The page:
Or at least, that’s what I thought at the time.

It would be years before I would realize it wasn’t that she was hungry, it was that she was desperate for the oral stimulation that eating provided.

RELATED: What Is Sensory Processing Disorder?

She never took to pacifiers, something I was vaguely smug about. But as soon as she learned how to bring her hands to her mouth, she started sticking as much of her loveys as she could into the back of her jaw to chew on. This became a daily, hourly habit. Sopping wet loveys were scattered around our home and required washing several times a week.

When it came time for solids, I realized around her first birthday that my little girl didn’t like her food to be warm at all. In fact, she preferred everything to be frozen. I could get the kid to eat raw spinach, so long as I gave it to her straight from the freezer.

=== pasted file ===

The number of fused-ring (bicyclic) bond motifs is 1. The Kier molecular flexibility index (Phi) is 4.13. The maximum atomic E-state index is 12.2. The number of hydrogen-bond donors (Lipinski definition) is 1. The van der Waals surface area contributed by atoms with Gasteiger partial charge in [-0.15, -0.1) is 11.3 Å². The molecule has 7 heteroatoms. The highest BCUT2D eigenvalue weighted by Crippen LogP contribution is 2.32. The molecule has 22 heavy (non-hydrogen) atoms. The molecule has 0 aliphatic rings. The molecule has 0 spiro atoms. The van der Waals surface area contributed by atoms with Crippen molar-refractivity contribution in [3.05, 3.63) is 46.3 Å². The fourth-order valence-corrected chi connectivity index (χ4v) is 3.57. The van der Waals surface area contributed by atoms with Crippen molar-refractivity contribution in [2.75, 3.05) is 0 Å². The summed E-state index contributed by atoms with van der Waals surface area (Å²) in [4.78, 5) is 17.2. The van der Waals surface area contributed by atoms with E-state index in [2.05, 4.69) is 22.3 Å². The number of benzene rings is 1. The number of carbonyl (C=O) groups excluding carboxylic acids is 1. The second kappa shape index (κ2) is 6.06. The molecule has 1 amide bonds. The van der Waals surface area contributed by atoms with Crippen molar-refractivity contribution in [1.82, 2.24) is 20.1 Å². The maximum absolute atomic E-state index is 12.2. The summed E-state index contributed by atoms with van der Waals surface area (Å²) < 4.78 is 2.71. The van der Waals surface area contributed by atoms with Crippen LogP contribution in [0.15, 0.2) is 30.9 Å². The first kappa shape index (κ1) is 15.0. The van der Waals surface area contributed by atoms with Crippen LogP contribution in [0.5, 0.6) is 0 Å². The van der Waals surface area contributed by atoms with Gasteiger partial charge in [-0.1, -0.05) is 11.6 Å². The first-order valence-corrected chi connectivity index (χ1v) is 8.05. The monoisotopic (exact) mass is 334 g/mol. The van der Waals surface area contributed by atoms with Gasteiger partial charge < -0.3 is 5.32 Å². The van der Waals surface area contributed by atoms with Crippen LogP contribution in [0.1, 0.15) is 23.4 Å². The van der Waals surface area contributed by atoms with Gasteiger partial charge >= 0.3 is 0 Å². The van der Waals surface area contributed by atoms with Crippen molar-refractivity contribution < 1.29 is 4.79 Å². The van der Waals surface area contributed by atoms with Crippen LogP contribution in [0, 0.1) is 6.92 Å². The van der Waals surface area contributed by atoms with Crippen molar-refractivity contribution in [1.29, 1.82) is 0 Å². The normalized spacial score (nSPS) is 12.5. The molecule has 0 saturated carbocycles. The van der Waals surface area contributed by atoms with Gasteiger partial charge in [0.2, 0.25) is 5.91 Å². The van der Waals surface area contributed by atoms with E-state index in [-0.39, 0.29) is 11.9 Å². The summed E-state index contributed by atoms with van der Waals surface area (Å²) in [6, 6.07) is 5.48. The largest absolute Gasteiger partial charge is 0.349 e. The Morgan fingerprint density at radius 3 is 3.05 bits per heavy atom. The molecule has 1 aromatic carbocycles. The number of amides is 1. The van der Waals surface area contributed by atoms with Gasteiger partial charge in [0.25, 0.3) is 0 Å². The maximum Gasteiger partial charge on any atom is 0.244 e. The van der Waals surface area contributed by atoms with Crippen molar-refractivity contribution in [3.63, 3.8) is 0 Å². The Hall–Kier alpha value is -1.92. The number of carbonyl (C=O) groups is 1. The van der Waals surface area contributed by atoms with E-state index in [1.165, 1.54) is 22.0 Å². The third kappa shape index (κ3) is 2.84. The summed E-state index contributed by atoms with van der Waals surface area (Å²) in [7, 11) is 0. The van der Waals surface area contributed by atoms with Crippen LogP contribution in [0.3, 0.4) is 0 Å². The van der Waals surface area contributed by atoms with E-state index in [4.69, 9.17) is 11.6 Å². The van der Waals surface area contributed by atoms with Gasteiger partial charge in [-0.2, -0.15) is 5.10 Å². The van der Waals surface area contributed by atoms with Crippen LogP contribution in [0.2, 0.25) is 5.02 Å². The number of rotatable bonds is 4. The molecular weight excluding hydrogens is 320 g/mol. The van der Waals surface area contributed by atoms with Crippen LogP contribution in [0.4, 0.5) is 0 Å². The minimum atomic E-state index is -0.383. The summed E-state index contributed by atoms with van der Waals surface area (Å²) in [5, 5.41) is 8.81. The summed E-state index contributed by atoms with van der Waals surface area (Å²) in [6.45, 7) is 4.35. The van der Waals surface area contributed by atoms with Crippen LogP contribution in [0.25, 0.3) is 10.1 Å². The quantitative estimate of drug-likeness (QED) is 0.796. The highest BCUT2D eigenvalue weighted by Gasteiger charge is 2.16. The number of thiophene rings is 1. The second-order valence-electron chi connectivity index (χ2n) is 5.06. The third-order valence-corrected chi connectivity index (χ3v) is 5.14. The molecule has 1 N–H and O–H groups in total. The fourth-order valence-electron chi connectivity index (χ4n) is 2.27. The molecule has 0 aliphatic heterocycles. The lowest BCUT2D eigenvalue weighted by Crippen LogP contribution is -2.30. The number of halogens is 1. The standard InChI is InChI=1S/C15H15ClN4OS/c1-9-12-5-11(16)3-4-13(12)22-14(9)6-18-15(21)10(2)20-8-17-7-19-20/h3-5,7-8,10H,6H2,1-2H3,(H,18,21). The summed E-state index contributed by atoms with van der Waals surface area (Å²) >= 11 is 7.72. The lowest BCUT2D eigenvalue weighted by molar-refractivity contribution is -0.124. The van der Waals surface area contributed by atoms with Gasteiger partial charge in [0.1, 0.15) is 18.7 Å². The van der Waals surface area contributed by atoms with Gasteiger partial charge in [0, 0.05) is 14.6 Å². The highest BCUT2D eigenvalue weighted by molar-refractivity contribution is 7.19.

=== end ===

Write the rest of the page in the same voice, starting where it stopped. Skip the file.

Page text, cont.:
But still, I didn’t think anything was all that off.

It wasn’t until she was 2 years old that I started to get concerned. She was suddenly having these massive fits out of nowhere. They lasted for hours, and there didn’t seem to be any way for me to calm her down. She would hit me, hit herself, scream and beg not to be touched.

The thing I’ve learned about SPD is that treating it isn’t about “curing” a child of these behaviors.

It scared me. And as a single mom, there wasn’t anyone else around to witness what was happening. I tried to describe her meltdowns, which were occurring several times a week, to my friends. But all they saw was a sweet, happy girl they couldn’t picture freaking out to such an extreme.